In a nutshell, to get better at jumping and (ultimate-specific) running, we need to train for explosiveness and repeated, short bouts of energy. A complete training program for ultimate athletes addresses this in three parts: Strength, Agility and Conditioning.
What? Add resistance to basic movements to force body to adapt
Why? To put more force into the ground – cf. earlier blog post
How? Uni-lateral (one-sided) exercises, explosive hip extension
What? Practice demanding movements like accelerating and jumping
Why? To convert strength gains into speed and vertical leap by teaching body to recruit maximal muscle mass in running and jumping motion
How? Low-rep, high-intensity plyometric exercises
What? Train cardiovascular system
Why? To be able to sprint longer and more frequently with shorter breaks
How? High intensity interval training, with work periods usually between 20-60 seconds, rarely more than that.
4. How to get started
Melissa Witmer’s 6-week program covers the Agility and Conditioning aspects (there’s no harm in doing it for more than six weeks) and you should learn plenty about these two aspects by just doing it.
But it has to be complemented by a strength training regimen, both to reduce injury risk and to simply get more out of it. If you do not have the time, money or motivation to lift at a gym, you can still make some progress in this regard (especially if you haven’t done any strength training before) only using bodyweight exercises. Tim Morill has a great video about just that. Practice until you master the skater squat.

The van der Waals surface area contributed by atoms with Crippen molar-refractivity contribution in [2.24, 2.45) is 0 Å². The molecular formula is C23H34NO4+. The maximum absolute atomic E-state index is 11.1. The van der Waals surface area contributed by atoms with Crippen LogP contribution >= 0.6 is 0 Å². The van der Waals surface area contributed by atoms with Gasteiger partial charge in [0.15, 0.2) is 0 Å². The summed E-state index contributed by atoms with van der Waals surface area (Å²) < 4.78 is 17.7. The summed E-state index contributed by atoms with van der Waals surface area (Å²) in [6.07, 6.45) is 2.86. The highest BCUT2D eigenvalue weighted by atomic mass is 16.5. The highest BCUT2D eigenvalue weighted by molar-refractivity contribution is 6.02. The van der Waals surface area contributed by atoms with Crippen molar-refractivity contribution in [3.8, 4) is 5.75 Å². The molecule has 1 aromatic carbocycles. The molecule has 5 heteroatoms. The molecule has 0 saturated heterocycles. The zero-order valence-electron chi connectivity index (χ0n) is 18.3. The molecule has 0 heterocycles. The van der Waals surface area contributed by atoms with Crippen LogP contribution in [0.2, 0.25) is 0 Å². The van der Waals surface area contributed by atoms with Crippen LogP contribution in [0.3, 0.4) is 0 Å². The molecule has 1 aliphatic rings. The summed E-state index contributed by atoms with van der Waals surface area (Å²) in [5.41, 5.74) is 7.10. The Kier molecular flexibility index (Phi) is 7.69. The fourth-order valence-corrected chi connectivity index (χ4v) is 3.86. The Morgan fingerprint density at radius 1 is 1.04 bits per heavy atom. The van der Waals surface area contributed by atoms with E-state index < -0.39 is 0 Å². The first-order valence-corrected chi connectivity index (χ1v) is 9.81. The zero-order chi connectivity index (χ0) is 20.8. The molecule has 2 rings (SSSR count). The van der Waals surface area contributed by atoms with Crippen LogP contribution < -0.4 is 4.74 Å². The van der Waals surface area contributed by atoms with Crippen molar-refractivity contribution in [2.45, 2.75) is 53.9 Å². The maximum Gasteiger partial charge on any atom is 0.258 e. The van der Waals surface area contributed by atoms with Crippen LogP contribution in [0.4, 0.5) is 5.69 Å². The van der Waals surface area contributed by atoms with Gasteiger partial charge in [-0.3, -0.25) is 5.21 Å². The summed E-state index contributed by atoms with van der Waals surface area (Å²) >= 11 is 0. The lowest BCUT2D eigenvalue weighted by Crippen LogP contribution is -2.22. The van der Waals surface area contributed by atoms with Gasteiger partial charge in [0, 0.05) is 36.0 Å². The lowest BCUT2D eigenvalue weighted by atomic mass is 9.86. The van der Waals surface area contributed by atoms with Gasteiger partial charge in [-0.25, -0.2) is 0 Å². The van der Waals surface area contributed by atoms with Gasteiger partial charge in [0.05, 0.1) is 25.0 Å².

An internet search will probably recommend weightlifting routines based around the Squat, Deadlift and Bench Press (the three movements used in Powerlifting), which seem well-suited for beginners because the workouts are simple and progress can be measured easily. However, the three lifts are commonly done incorrectly and may even be bad for an ultimate player’s asymmetry-plagued body, as they do not address imbalances and can even exacerbate them, leading to injuries and chronic pain.
An instructor at your gym will likely suggest a bodybuilding/weight-loss routine, which again is not what we are looking for as ultimate athletes.
Instead, watch Tim Morrill’s fantastic introduction to ultimate-specific strength training. In short, we need